Disgraced map dealer Forbes Smiley once told reporter Michael Blanding that he hoped that the stories about his thefts “would go away.” That might be so. But thankfully Blanding took up the case, telling a powerful story about the nature of crime and greed. I blurbed Blanding’s book called The Map Thief: The Gripping Story of an Esteemed Rare-Map Dealer Who Made Millions Stealing Priceless Maps with those words. Recently, I interviewed Blanding via email. A lightly edited transcript below.
Why did you write this book?
I’ve been a lover of maps since a young age – something about looking at map immediately makes me excited about traveling and discovering new places. So when I first heard about Smiley’s case back in 2005 I was very intrigued by his story and this world of rare-map collectors it involves. In 2011, I was complaining to a journalist friend that I didn’t have any good story ideas, and she mentioned that Smiley had just been released from prison and I should try and interview him. As soon as I spoke to him, I knew that I had the subject for a fascinating book that would be part psychological profile of a thief, part history of mapmaking, and part investigation into this obscure subculture.
Why does it matter?
Maps have been incredibly important documents over the centuries — they have helped to discover new territories, define boundaries, establish trading empires, and win wars. And yet, most people don’t know a lot about them. Many of these historical maps exist in only a few copies safeguarded by rare-book libraries and other institutions and so when someone steals or defaces them, they are changing our understanding of history. The fact that it was a lover of and dealer in rare maps who was doing the stealing intrigued me and made me ask what makes someone betray the thing that he loves most for personal gain. I think that is a very human story to which everyone can relate.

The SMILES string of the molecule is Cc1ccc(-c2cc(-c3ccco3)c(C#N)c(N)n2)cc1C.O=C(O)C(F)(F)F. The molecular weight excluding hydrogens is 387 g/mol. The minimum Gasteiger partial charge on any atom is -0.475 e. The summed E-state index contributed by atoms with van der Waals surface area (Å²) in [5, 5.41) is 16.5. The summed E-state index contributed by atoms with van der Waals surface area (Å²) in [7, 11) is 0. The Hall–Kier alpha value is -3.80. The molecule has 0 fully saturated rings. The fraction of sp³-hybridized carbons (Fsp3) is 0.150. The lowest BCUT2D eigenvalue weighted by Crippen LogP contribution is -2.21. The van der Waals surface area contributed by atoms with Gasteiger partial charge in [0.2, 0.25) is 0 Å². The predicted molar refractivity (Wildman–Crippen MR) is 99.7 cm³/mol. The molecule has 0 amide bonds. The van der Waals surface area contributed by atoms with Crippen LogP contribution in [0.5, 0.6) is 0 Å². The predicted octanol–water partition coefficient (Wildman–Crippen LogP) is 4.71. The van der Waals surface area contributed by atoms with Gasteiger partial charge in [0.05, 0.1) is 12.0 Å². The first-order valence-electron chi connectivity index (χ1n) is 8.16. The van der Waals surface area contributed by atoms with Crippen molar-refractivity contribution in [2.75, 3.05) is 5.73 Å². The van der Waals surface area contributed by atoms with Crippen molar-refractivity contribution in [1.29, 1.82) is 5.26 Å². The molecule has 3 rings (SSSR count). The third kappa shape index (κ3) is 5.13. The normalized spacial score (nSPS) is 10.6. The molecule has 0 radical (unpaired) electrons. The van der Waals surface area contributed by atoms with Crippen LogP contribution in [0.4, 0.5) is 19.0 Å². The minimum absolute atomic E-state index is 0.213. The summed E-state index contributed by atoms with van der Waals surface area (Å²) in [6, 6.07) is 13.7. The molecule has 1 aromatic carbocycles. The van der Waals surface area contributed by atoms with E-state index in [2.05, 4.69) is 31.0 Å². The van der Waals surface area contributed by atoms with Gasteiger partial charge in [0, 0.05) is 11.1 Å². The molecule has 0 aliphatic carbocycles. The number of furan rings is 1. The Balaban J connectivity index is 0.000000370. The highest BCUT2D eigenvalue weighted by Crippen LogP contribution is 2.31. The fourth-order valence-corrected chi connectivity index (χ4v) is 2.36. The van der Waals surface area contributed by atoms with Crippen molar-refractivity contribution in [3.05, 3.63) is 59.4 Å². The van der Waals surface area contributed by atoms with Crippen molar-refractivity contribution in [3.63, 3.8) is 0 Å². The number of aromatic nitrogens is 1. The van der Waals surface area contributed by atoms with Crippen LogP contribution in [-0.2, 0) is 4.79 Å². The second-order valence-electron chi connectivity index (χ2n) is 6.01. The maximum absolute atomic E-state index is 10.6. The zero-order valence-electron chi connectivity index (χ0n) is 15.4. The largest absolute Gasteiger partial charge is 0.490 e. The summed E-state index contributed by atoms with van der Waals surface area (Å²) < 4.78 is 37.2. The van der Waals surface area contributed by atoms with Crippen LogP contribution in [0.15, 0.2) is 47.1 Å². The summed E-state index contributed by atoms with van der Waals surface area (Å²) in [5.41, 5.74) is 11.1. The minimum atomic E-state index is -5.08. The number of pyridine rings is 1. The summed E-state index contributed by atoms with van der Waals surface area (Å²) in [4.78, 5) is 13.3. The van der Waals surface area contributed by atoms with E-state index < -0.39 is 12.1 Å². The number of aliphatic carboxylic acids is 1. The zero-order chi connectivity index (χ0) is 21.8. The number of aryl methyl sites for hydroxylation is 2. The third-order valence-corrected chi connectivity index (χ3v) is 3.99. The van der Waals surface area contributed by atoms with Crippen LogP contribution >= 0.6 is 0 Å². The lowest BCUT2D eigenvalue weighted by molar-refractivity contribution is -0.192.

What surprised you the most?
While I found what Smiley did despicable, I also found him to be sympathetic and relatable in many ways. One of the most surprising aspects of his story was his attempts to essentially buy a small town in Maine during the course of his thefts, and develop it into the image of a perfect New England village. He bought the post office, and a restaurant, and general store, and ended up employing half of the town, which thought he was Robin Hood come to save their community. Unfortunately half of the town didn’t share his vision, and he got in all kinds of legal battles that ended up costing him more money and, if they didn’t cause his thefts, they certainly exacerbated them.
Smiley’s thefts were a test case in the area of antiquities theft. Because he admitted to many of his thefts, he ended up getting a lighter sentence than some of his victims thought he should get. I can see both sides–one the one hand, authorities wanted to present an incentive to future thieves to cooperate in recovering artifacts; on the other, victims argue that by not giving a heavier sentence, the law isn’t doing enough to deter future thefts. As I go into in the book, however, there were also serious questions raised about how much he cooperated with authorities and whether he actually admitted to all of his thefts or not. There are a lot of good arguments on both sides, and ultimately I leave it to the reader to decide for him- or herself.
Have there been any developments since the book was released? Have you heard from Smiley himself?
I’ve been very pleased to receive positive feedback from nearly everyone I wrote about, including map dealers, librarians, and some of Smiley’s friends. I had really tried to present all sides fairly and accurately, so it was gratifying to hear that I had succeeded. The two exceptions were one map dealer who did not like the way I portrayed him in the book (Anyone who’s read the book could probably figure out who this is), and Smiley himself– from whom I’ve heard nothing from since he stopped talking to me halfway through the reporting. I did send him a copy a few weeks prior to publication and thanked him for his participation, but I never heard back from him, and I’m not sure I ever will.